Caterham Cars has confirmed that the development of its first all-electric sports car has begun and the launch is expected in 2023.
The news was revealed by Caterham Cars CEO, Graham McDonald, who also said the vehicle will likely be bigger and heavier than its ICE counterparts.
McDonald also confirmed that the new ‘EV Seven’ will be developed with a focus on keeping weight down and stressed the importance that the car “rides and handles like a Caterham.”
The ‘EV Seven’ has been scheduled for a 2023 release which would coincide with Caterham’s 50th anniversary.
The development of the new model will be supported by Caterham’s parent company, VT Holdings, which took over ownership back in April this year. McDonald said that Kazuho Takahashi, CEO of VT Holdings, is determined for the Caterham brand to live on.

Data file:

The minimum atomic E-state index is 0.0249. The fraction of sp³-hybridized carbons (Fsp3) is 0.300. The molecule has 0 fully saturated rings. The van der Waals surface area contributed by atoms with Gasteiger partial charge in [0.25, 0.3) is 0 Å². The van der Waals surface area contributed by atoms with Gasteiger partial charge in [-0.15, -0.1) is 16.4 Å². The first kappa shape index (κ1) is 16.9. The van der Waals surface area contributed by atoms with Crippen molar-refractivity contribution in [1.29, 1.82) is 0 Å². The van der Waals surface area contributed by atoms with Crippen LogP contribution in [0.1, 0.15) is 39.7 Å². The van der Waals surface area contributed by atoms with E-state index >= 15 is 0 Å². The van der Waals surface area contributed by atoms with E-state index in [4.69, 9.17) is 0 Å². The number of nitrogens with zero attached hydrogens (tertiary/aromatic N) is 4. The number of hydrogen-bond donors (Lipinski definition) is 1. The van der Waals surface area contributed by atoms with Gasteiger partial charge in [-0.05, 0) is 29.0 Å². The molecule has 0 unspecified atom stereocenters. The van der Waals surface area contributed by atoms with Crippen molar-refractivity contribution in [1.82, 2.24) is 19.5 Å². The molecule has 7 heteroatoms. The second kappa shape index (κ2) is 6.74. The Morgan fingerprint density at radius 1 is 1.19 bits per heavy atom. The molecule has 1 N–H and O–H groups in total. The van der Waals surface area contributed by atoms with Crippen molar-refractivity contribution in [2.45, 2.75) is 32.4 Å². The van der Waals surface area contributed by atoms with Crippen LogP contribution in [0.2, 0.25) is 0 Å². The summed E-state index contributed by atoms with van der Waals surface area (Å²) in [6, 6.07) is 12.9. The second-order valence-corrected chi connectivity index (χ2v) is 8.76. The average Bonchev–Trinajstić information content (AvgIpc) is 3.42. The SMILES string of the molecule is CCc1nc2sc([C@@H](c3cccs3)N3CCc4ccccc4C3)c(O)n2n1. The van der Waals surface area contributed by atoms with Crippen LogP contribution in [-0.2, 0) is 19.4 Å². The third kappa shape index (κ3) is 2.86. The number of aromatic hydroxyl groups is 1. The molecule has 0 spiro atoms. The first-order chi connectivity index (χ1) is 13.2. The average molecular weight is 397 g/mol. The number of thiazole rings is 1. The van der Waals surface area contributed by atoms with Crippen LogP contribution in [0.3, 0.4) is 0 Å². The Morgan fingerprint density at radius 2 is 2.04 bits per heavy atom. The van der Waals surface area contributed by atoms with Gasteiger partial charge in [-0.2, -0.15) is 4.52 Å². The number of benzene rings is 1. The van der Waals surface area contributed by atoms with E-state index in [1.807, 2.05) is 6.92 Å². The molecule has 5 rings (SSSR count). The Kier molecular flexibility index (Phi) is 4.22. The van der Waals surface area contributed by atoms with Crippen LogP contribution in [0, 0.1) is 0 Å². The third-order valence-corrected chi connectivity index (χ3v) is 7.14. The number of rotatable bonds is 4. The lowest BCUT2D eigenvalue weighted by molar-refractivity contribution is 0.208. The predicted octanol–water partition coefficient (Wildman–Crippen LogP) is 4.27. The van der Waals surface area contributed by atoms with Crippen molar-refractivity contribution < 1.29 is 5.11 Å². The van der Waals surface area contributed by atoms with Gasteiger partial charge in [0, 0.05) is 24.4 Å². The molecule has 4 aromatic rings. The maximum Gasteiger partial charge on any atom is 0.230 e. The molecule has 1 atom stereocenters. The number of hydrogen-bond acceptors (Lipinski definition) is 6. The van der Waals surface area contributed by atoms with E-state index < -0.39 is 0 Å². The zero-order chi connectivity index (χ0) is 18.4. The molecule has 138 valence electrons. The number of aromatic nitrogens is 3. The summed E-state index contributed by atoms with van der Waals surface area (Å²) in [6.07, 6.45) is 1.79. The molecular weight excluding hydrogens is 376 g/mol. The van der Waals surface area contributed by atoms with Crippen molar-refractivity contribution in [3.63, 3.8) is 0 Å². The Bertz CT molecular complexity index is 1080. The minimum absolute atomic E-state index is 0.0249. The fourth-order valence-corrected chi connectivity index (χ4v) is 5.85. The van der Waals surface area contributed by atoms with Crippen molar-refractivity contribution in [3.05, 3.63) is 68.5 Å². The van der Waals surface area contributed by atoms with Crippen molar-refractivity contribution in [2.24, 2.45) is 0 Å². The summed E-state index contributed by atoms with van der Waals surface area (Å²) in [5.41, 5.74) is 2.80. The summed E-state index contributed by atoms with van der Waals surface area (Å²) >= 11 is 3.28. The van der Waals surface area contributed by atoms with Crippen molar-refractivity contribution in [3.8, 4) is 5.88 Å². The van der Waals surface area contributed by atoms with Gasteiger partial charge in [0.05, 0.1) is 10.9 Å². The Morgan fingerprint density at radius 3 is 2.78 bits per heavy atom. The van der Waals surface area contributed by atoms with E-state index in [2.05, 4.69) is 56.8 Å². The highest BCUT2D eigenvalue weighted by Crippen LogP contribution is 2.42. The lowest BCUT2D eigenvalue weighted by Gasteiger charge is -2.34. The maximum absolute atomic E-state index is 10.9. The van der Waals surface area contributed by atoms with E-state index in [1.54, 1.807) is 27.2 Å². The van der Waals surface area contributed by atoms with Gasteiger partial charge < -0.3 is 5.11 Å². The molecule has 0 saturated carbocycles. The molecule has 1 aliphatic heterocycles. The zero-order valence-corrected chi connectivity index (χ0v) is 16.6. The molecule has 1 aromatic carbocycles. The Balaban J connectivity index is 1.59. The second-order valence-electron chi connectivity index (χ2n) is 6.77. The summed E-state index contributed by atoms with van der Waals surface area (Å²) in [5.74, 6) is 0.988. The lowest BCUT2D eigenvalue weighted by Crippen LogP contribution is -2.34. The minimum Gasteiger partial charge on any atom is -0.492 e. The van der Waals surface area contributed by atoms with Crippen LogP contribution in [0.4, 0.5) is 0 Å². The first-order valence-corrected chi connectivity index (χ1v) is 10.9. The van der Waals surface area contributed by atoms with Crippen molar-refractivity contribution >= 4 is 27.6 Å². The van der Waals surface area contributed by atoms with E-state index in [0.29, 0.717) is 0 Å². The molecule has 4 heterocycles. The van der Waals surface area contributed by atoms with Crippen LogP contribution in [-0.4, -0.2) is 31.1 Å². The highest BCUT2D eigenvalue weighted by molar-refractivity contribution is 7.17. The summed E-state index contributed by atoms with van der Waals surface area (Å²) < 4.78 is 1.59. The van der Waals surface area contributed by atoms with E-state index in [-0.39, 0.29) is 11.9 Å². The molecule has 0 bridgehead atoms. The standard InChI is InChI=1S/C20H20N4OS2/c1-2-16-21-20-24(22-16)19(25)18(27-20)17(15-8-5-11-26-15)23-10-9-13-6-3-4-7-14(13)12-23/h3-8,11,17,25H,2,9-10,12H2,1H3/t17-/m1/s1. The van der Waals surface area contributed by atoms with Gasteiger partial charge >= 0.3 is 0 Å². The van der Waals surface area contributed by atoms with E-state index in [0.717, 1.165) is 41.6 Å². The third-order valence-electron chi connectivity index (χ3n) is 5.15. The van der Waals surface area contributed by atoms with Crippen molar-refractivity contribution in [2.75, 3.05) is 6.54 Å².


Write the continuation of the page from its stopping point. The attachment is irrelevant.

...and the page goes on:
“He loves the brand and he knows that we haven’t got endless money pits,” said Macdonald. “However, he’s determined to see this brand continue for another 50 years.”
Further details on the vehicle are few and far between at the moment, however, McDonald confirmed that he has driven a prototype version of the electric Seven already.
He said: “It’s very much like a go-kart: it’s two-pedal, you’ve got rapid acceleration and it’s a different product to drive. No less exciting, but exciting in a different way.”
McDonald added that Caterham is currently looking to form partnerships with another manufacturer for the supply of batteries and motors.
He added: “I think we would enter into some sort of partnership whereby we can purchase batteries and get them made to fit our dimensions, rather than buy a square skateboard that has a body-in-white on top. That loses the Caterham.”
Speaking on the future of the Caterham brand, McDonald said that whilst the company is making its first outing into the EV market, it will also continue to produce ICE vehicles.
He said: “My ambition is to keep combustion engines going as long as we possibly can, as long as we can find an engine that fits our product but that’s becoming harder now. Everybody is going smaller and fitting turbochargers, and that’s not what we want.”